The Parts of Speech
The way in which morphemes are employed to modify meaning can vary between languages. Morphological typology is a method used by linguists to classify languages according to their morphological structure. While a variety of classification types have been identified, we will look at a common method of classification: analytic, agglutinative and fusional. Figure 3.2 give some examples of morphological typology across the world’s languages.
Analytic languages have a low ratio of morphemes to words. They are often isolating languages in that each morpheme is also a word and vice versa. These languages create sentences with independent root morphemes with grammatical relations between words being expressed with separate words. Examples of analytics or isolating languages include Chinese languages and Vietnamese. While in English we inflect numbers: one day, two days, an analytic language such as Mandarin Chinese has no inflection: 一天, yì tiān “one day”, 三天, sān tiān “three day”. The Canadian linguist and translator Sonja Lang has created an analytic language, Toki Pona, as a minimalist creative endeavour.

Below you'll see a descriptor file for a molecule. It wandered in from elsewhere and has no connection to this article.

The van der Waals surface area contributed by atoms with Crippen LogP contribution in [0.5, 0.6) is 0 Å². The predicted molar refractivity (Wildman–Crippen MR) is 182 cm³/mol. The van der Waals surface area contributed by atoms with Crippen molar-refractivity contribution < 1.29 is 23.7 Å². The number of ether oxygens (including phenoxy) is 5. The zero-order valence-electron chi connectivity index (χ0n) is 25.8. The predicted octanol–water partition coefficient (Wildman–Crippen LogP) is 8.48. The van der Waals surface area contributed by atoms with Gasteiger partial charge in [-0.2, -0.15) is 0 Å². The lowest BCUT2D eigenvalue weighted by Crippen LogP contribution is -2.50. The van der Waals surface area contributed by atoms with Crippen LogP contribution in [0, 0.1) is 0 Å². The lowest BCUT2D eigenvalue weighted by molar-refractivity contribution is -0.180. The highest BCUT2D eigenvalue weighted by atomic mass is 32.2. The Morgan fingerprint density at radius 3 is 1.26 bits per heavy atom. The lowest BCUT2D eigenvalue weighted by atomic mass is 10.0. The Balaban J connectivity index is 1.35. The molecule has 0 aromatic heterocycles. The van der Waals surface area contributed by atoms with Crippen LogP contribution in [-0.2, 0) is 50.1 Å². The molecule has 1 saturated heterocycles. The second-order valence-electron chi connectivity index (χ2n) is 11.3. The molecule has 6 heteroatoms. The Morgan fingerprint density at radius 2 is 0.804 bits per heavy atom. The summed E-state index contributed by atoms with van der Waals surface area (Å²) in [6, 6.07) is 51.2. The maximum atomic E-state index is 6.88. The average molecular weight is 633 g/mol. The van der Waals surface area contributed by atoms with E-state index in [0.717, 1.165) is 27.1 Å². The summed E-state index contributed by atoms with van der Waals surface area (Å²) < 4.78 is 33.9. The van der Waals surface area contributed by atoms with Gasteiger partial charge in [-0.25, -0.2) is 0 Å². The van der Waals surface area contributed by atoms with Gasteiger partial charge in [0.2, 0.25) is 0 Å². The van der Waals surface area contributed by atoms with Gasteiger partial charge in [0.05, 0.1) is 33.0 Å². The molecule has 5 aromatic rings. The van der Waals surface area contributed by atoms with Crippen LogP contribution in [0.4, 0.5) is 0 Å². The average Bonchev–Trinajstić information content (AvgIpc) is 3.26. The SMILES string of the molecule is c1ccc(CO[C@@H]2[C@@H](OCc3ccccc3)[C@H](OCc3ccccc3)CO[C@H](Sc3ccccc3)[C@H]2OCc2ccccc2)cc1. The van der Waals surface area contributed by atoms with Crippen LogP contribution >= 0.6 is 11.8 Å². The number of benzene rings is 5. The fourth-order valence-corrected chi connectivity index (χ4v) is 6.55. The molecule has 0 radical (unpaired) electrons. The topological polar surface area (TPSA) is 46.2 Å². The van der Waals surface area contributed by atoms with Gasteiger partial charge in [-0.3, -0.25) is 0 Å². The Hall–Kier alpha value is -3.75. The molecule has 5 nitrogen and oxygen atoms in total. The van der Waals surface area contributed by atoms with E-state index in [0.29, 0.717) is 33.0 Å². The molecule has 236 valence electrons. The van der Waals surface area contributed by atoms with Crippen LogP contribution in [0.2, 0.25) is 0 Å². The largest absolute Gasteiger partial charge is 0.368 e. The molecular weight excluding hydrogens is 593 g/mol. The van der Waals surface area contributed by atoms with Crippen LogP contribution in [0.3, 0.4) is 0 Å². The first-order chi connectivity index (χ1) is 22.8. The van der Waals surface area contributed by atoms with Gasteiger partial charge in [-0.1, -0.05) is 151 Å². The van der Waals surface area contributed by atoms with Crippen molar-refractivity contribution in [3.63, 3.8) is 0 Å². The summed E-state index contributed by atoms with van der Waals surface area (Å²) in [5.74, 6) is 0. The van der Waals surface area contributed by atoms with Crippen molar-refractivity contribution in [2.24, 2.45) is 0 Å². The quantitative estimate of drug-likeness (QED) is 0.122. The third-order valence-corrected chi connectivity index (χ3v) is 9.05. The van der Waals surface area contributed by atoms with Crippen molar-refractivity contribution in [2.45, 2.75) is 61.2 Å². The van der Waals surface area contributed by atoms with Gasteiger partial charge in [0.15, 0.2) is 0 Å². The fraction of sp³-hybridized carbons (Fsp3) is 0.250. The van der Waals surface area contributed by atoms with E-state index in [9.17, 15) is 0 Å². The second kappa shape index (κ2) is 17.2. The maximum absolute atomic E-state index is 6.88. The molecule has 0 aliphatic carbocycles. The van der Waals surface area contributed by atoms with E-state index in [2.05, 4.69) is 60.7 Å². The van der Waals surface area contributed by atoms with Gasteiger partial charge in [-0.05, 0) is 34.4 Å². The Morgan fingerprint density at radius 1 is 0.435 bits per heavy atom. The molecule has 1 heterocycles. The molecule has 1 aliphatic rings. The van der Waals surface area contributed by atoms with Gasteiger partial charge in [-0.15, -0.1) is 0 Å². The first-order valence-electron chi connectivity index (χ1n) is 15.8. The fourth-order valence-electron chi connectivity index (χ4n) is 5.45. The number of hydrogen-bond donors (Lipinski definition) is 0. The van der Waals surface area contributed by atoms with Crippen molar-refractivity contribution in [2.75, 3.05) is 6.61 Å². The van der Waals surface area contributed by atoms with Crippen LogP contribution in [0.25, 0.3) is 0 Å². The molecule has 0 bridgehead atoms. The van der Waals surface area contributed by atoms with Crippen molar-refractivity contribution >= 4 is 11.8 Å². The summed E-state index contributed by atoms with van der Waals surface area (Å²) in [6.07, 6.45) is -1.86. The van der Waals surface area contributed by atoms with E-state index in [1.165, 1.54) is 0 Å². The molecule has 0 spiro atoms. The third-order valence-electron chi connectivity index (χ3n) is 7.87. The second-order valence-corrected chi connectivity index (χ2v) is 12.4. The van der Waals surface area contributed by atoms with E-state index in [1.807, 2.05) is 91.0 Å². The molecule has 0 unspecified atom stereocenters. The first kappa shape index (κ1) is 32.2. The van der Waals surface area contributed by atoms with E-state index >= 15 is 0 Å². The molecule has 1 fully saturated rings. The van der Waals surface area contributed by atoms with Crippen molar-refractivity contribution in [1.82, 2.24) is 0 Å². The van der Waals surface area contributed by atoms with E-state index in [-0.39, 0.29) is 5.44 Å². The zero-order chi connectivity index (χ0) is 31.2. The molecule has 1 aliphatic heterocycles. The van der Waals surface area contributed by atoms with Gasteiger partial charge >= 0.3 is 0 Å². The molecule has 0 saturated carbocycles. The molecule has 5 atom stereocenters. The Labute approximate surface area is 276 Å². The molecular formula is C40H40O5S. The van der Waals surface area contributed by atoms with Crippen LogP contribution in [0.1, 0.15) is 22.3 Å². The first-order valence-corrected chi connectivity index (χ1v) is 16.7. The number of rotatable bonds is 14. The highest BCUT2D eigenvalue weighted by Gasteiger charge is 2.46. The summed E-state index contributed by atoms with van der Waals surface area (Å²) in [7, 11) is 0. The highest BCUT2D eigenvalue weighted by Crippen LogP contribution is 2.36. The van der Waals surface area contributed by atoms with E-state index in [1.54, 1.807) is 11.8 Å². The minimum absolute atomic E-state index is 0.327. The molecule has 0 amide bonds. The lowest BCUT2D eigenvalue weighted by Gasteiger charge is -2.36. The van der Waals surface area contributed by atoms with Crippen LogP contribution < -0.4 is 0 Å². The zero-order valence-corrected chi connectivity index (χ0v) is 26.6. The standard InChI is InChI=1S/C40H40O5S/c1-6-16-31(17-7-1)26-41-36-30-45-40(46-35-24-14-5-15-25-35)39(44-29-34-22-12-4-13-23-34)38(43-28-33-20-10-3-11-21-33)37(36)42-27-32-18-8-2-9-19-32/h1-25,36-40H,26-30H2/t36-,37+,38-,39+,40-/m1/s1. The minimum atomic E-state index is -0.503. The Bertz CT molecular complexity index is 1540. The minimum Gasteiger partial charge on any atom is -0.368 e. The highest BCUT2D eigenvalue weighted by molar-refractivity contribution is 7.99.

Figure 3.2 Examples of Morphological Typology
Unlike analytic languages, synthetic languages employ inflection or agglutination to express syntactic relationships. Agglutinative languages combine one or more morphemes into one word. The distinguishing feature of these languages is that each morpheme is individually identifiable as a meaningful unit even after combining into a word. Examples of agglutinative languages include Tamil, Secwepemc, Turkish, Japanese, Finnish, Basque and Hungarian. Figure 3.3 shows you can example of agglutination in Turkish. Each coloured morpheme is also given an approximate English translation. Figure 3.2 give another example from Tamil.